We all love the “plug and play” convenience that USB ports and devices have brought to our digital lives. However, along with the ease of use comes significant security risks. Keep reading to learn more about the threat, the types of USB related attacks and how to defend against them.
The crux of the problem is that operating systems blindly trust any device connecting through USB ports. Current security relies on users’ knowledge of the USB device and their ability to decipher whether it’s benign or malicious which, as you are about to read, is not exactly the best line of defense.
A Simple Start to an Attack
The most common and simple type of cyber-attack related to USB begins with a rogue flash drive placed in an office, parking lot or break room where an unsuspecting employee is likely to find it. Research shows that when people find what appears to be a misplaced flash drive, the urge is to plug it in to identify who it belongs to so the drive can be returned.
Attackers count on people finding the rogue flash drive and connecting it to their computer. Some attackers will even label the flash drive – i.e. Corporate Layoffs, Corporate Salaries – to entice curiosity and increase the chance it gets connected to a computer.
Several Types of Attacks
USB devices can be loaded with malware so that when the unsuspecting user plugs in the device, their computer becomes compromised.
Attacks like BadUSB can modify the device to emulate a keyboard, install malware onto the computer, perform DNS spoofing, spy on the user, or even create a communication link to exfiltrate data.
All of the attacks using a USB device rely on attaching an unknown interface without the user’s knowledge. An interface is an internal function on the USB device. For example, a normal headset has interfaces for the speaker, microphone, and volume controls.
As identified earlier, operating systems inherently trust USB devices when attached along with all of their interfaces. Once all the drivers are loaded, all interfaces are granted access to the host computer. All this is to say, USB devices present an attractive attack vector for cyber-attackers.
One Way to Defend
It is tough to tell a good interface from a bad one. Aside from the human defense, USB packets are difficult to analyze. Enter USBFILTER – a packet-level firewall for USB.
A research paper detailing USBFILTER was presented at the Usenix Security Symposium. The USBFILTER software gives administrators the ability to set rules for how interfaces on the USB device and the operating system interact with each other.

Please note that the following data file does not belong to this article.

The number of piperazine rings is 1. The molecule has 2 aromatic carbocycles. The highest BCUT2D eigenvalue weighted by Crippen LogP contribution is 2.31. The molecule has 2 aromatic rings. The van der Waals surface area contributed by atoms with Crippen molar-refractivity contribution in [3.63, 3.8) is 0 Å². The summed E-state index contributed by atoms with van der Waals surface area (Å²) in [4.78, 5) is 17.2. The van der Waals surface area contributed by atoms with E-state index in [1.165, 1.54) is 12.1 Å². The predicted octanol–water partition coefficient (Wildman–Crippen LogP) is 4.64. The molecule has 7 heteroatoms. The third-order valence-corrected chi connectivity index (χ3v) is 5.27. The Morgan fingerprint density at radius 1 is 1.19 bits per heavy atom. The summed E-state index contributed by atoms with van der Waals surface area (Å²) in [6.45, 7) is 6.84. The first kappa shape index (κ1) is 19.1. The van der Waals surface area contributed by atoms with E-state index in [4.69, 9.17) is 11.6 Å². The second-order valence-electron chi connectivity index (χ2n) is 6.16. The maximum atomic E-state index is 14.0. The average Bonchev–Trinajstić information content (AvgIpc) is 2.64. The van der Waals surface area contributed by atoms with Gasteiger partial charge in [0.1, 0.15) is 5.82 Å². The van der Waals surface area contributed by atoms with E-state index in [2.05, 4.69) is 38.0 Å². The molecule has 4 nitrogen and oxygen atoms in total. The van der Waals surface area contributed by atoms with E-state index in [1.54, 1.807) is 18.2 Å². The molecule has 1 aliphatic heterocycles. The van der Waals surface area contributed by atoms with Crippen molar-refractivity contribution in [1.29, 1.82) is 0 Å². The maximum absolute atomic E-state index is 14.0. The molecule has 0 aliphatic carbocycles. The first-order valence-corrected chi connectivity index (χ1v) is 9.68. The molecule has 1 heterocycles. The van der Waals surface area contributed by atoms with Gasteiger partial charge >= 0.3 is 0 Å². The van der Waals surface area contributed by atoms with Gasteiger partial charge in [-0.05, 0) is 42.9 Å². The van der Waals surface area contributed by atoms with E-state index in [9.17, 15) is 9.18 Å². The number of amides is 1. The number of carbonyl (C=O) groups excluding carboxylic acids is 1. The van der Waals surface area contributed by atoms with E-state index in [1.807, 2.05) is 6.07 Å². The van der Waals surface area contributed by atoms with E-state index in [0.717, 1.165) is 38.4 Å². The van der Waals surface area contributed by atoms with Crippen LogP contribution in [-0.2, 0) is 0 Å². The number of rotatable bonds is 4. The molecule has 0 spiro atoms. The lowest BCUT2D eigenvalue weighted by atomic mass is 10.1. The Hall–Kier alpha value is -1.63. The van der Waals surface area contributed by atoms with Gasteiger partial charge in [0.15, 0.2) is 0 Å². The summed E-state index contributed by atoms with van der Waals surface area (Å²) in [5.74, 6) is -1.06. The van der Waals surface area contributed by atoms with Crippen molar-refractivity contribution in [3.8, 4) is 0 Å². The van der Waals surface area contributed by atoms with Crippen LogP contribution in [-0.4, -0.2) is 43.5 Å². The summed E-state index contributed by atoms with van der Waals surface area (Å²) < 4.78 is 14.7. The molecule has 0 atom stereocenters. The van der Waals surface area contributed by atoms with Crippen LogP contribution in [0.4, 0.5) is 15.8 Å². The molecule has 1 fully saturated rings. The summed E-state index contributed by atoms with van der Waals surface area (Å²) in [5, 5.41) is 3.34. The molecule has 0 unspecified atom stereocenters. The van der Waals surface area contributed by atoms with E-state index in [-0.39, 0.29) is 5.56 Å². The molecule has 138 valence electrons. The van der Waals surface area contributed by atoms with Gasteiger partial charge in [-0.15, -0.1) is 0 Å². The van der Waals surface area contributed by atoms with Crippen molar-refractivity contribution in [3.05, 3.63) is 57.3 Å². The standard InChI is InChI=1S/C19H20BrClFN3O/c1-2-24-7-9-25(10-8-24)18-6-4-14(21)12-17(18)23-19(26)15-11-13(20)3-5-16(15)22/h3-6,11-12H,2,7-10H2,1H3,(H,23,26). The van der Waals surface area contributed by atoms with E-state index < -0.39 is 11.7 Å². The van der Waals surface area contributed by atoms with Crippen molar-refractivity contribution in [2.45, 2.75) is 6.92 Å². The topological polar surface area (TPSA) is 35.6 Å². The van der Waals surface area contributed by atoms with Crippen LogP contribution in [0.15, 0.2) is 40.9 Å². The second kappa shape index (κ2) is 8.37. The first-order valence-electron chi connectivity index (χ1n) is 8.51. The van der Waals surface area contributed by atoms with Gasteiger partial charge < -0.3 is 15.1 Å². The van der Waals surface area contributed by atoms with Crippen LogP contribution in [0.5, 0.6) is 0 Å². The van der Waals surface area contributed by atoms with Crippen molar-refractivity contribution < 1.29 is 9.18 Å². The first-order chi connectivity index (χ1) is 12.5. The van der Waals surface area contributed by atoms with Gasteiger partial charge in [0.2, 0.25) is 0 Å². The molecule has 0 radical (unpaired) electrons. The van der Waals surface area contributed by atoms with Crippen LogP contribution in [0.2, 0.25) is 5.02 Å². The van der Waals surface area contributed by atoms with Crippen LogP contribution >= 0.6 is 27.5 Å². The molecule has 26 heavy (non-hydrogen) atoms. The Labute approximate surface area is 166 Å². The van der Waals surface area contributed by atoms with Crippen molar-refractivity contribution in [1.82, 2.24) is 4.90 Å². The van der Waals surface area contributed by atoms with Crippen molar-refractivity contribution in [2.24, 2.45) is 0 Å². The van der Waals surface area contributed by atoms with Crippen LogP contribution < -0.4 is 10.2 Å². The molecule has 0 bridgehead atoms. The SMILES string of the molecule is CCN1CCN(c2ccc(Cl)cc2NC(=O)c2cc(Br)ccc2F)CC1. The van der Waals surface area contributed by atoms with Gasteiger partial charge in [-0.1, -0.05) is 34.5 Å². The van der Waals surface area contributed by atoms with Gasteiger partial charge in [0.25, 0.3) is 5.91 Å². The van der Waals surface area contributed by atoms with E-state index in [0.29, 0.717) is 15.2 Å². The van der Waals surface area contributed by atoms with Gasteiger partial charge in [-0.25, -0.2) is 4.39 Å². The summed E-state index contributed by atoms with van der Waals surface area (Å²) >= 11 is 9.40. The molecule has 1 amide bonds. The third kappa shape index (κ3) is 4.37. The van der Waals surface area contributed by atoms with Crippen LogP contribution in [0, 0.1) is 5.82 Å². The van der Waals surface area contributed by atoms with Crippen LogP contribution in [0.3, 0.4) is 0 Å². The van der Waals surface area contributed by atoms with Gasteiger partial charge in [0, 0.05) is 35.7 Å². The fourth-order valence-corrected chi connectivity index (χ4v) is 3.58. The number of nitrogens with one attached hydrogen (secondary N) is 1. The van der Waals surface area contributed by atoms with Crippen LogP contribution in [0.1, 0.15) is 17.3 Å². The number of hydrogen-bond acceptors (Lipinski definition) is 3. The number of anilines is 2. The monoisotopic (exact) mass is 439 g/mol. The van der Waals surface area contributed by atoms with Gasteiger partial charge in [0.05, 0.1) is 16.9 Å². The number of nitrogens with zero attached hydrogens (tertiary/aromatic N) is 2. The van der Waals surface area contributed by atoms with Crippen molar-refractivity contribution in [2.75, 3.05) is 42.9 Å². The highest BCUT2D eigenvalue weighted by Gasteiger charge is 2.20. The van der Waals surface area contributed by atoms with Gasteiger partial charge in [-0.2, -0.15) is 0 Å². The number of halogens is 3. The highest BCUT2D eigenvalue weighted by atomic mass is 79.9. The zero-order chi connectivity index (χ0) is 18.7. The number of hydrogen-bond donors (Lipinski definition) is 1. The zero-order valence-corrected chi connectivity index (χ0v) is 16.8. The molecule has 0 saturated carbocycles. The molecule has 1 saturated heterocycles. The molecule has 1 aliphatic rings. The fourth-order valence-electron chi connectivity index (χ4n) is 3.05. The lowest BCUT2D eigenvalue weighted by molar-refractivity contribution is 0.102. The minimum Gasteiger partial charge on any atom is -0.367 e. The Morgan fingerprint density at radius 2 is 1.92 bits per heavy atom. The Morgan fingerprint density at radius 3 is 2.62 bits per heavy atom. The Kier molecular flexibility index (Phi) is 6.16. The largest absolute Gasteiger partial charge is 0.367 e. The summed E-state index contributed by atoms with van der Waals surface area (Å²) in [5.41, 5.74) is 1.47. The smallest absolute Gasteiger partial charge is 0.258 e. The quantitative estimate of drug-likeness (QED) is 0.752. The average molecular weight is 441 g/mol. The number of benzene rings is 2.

USBFILTER helps assess which packets are coming from which interface. The operating system can use this software to prevent unauthorized interfaces from connecting. USBFILTER can also be used to limit what functions the interfaces can perform and which applications with which they interact.
Here are a few practical examples of USBFILTER at work:
A typical headset has multiple interfaces, as mentioned earlier – speaker, microphone, and volume controls. This could open up the possibility of an eavesdropping attack using the microphone interface. Some companies might ban the user of these headsets to prevent an attack.
With USBFILTER, administrators can set the protocols such that any incoming packets from the headset’s microphone are dropped. This means the headset’s microphone is disabled and cannot be enabled by users.
Many BadUSB attacks utilize devices that act as a Trojan horse; on the outset they appear to be a regular flash drive, but they secretly have other functions. Most of the time this secret function is a keyboard or mouse. Once connected, the device can send keystrokes to the computer and perform actions as the user.
With USBFILTER, administrators can whitelist the existing keyboard and mouse connected to the computer. This way, the computer will only run actions from the real keyboard and mouse and drop other packets trying to disguise themselves. Administrators can also configure it so that any packets other than storage functions are automatically dropped.
Webcam attacks allow an attacker to exploit vulnerable applications to gain access to the user’s webcam. From there, the attacker is able to watch or listen to the area around the user’s computer.
Administrators can identify the webcam’s serial number so USBFILTER can recognize when other webcams are plugged in and prevent them from connecting. USBFILTER can also specify certain applications for the webcam to run on, such as Skype. So in practice, only the identified webcam can connect and turn on when the user is using Skype.
Other BadUSB attacks allow the attacker to use a connected smartphone to perform DNS spoofing. When the smartphone is connected, it will automatically enable USB tethering and inject spoofed DNS replies to the computer. If all goes right, this results in a man-in-the-middle attack with the attacker gaining access to the computer’s network communications.
With USBFILTER, administrators can set the protocols such that any packets to and from the phone are dropped, rendering the phone solely a charging device. Additionally, USBFILTER can designate a specific port on the computer to only be used for charging.
USBFILTER is a solution that can give administrators better, granular control over the functionality of USB ports and devices. USBFILTER is open-sourced code, and posted here on GitHub. It’s currently written for Linux, but can be ported for Windows and Mac.